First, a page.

Thursday, December 19, 2013
I was checking out Laurie Orlov's Aging in Place Technology Watch, and she recently posted about the mHealth Summit held in D.C. on December 8-11, 2013. According to Ms. Orlov's blog, there were three sessions specific to aging issues: Getting Old With New Technology, Aging in Place in the Connected Home - The Baby Boomers New Hospital Reality and elder-specific apps. An article about this third topic quotes Ms. Orlov on the development of tech for elders:
Although there is some innovation focused on the aging space, Orlov was skeptical about the solutions that exist, because technology is still designed in a very limited way for older people, while mainstream tech is not developed with older users in mind at all. For instance, she asked why there’s still no “Fitbit for seniors.”
Ms. Orlov notes the limitations of existing mobile tech: "smartphones and tablets have small, hard to see buttons with little consideration to vision and motion-impaired users." The future Ms. Orlov envisions won't be a one-size-fits-all tech. Instead, she offers, "'[t]here will be no aging in place technology market by 2020.... All technology will be customizable and usable by all categories of people, and we will not have to have technologies that are marketed for seniors.'”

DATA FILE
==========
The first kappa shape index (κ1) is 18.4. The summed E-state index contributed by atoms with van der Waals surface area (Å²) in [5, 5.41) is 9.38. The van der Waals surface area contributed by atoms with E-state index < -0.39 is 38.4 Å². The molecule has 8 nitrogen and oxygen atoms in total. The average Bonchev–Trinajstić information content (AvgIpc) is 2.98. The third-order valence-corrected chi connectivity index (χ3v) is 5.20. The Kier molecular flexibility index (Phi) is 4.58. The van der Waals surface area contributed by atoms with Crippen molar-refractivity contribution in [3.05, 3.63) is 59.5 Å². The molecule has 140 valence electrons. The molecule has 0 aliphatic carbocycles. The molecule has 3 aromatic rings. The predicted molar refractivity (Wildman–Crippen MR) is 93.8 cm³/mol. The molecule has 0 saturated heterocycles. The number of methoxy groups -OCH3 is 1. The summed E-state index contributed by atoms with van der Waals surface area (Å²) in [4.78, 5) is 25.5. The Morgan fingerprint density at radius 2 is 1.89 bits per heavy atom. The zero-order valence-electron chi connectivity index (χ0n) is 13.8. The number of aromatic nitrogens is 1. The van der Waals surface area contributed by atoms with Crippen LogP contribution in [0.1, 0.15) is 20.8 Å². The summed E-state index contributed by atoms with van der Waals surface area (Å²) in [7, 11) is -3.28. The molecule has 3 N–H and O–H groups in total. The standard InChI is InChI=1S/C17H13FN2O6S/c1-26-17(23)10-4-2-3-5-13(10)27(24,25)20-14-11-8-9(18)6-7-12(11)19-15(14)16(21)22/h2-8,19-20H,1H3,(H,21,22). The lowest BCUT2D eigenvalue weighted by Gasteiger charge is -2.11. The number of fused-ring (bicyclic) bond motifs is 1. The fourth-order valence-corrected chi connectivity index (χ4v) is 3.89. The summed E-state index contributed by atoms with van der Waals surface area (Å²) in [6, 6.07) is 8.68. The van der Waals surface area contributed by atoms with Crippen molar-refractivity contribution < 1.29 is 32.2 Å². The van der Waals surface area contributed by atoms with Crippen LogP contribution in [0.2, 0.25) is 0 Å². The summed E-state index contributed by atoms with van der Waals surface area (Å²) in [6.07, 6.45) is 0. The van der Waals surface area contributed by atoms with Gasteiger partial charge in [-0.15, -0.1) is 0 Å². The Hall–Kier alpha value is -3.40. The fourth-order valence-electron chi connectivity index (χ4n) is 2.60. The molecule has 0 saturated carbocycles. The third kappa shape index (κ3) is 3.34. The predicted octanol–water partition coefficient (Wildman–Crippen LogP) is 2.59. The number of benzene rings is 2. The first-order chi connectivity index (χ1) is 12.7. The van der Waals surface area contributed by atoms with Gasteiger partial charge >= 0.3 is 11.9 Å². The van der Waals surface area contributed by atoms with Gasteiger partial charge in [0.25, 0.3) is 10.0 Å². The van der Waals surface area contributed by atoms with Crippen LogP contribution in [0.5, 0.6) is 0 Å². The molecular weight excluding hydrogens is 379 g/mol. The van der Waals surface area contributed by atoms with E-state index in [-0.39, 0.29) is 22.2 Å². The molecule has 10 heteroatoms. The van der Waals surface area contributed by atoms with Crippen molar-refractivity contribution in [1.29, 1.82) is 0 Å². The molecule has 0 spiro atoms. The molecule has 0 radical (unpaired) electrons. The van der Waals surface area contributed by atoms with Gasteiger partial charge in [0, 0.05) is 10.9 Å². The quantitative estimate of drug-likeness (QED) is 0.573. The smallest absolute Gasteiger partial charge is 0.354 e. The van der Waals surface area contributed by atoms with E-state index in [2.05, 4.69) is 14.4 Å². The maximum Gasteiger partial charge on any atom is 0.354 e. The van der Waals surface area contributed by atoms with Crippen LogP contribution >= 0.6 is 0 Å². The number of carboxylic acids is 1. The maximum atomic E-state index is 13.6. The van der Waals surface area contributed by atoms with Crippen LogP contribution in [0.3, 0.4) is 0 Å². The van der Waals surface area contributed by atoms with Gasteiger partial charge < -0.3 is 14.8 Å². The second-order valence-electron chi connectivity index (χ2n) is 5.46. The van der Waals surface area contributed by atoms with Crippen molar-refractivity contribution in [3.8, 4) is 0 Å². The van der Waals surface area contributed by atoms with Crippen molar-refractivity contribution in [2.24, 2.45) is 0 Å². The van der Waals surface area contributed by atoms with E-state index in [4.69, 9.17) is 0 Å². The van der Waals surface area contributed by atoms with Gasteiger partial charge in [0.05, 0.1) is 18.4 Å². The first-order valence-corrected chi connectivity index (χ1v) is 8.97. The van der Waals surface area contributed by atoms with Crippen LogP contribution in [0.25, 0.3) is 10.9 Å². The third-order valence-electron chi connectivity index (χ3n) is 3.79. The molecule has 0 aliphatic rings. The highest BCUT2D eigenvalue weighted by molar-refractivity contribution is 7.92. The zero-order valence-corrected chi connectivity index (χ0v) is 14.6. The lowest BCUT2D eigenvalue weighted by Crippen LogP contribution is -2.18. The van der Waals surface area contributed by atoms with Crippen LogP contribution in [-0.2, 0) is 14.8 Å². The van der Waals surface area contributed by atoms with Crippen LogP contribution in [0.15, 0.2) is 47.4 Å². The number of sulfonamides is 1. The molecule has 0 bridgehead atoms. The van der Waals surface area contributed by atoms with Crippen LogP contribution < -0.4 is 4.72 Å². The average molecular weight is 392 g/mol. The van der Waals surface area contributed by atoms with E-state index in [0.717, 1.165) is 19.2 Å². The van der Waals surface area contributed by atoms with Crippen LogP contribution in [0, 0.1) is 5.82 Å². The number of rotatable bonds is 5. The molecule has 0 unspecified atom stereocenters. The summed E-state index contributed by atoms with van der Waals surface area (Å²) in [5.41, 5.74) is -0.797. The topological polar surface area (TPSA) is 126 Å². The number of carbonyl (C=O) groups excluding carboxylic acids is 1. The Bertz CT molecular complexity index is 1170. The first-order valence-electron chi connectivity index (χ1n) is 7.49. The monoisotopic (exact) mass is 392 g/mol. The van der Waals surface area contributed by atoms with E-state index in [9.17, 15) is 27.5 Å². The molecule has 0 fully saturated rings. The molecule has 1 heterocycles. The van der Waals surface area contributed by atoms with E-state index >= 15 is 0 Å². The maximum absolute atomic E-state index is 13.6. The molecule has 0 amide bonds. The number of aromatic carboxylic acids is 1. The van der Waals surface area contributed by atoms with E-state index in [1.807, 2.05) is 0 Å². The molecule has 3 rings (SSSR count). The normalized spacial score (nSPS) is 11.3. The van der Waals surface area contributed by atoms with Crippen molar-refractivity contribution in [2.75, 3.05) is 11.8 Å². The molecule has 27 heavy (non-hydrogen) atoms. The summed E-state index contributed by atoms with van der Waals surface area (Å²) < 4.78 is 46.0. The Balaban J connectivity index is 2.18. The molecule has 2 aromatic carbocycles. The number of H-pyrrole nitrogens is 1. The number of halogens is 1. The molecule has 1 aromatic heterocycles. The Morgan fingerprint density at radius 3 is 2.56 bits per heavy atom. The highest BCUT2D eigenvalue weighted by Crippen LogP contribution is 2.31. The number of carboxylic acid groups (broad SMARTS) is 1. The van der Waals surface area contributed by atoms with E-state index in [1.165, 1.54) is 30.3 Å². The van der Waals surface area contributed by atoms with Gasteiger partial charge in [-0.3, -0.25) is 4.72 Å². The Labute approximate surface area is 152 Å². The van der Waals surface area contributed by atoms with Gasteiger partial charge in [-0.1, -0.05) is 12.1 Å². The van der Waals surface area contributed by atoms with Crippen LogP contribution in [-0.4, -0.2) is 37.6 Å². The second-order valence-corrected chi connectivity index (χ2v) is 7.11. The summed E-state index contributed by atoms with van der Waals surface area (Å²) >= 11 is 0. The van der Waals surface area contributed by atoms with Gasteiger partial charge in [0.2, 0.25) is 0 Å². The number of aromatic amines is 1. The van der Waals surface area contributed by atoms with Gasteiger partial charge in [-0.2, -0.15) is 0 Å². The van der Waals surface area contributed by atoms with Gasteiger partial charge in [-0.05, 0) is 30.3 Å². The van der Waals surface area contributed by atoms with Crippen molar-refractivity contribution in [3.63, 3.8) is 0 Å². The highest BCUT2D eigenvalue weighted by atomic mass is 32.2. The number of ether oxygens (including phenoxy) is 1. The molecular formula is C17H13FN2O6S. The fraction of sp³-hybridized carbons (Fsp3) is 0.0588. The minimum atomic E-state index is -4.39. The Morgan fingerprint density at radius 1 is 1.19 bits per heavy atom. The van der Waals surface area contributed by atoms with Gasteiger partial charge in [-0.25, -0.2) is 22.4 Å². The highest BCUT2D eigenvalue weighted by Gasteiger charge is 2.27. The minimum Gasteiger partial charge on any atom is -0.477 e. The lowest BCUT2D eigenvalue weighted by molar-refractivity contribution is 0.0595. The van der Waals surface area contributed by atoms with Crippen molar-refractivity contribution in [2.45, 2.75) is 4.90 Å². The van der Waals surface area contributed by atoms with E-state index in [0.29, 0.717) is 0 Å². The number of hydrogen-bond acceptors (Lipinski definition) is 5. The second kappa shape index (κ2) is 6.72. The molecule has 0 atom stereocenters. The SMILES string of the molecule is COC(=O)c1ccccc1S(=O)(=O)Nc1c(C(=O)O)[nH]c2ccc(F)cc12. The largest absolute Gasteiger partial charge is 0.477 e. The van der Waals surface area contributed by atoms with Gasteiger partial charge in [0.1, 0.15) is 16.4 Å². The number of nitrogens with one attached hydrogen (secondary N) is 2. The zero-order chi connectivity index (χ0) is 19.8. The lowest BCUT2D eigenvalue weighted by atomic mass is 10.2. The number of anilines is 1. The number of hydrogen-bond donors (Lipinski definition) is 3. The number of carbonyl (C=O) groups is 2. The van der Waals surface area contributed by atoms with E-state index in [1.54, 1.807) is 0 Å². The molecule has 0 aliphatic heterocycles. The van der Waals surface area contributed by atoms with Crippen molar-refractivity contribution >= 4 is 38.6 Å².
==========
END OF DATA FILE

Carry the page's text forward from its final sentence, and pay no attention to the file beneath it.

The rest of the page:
Her blog post also highlights some of the tech featured by vendors at the conference. Here's an example of one featured on her blog:
The SensiMAT for Wheelchairs is the first and only mobile application that can facilitate pressure relieving behaviour. The SensiMAT for Wheelchairs is a thin mat containing pressure sensors that is inserted underneath your gel, air, or foam cushion. These sensors send pressure data to your mobile device, where SensiMAT System’s proprietary PressureRisk algorithm alerts you when you have a high amount of built up pressure, and facilitates and tracks your pressure relieving exercises.
Amazing, isn't it? Read more at Ms. Orlov's blog.